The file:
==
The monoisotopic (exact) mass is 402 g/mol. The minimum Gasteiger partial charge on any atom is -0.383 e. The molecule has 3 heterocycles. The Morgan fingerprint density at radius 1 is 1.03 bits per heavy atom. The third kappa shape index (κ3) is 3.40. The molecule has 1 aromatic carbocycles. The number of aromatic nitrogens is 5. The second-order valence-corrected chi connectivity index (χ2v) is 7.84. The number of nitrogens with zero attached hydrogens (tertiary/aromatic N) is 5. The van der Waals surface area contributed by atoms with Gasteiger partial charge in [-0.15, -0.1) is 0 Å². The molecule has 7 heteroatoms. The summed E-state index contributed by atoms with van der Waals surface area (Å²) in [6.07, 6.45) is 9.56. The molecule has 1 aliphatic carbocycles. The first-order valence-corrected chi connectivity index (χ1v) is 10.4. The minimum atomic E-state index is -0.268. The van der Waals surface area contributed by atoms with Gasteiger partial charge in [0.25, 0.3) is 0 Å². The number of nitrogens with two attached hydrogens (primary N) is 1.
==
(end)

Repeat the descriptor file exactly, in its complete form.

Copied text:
The monoisotopic (exact) mass is 402 g/mol. The minimum Gasteiger partial charge on any atom is -0.383 e. The molecule has 3 heterocycles. The Morgan fingerprint density at radius 1 is 1.03 bits per heavy atom. The third kappa shape index (κ3) is 3.40. The molecule has 1 aromatic carbocycles. The number of aromatic nitrogens is 5. The second-order valence-corrected chi connectivity index (χ2v) is 7.84. The number of nitrogens with zero attached hydrogens (tertiary/aromatic N) is 5. The van der Waals surface area contributed by atoms with Gasteiger partial charge in [-0.15, -0.1) is 0 Å². The molecule has 7 heteroatoms. The summed E-state index contributed by atoms with van der Waals surface area (Å²) in [6.07, 6.45) is 9.56. The molecule has 1 aliphatic carbocycles. The first-order valence-corrected chi connectivity index (χ1v) is 10.4. The minimum atomic E-state index is -0.268. The van der Waals surface area contributed by atoms with Gasteiger partial charge in [0.25, 0.3) is 0 Å². The number of nitrogens with two attached hydrogens (primary N) is 1.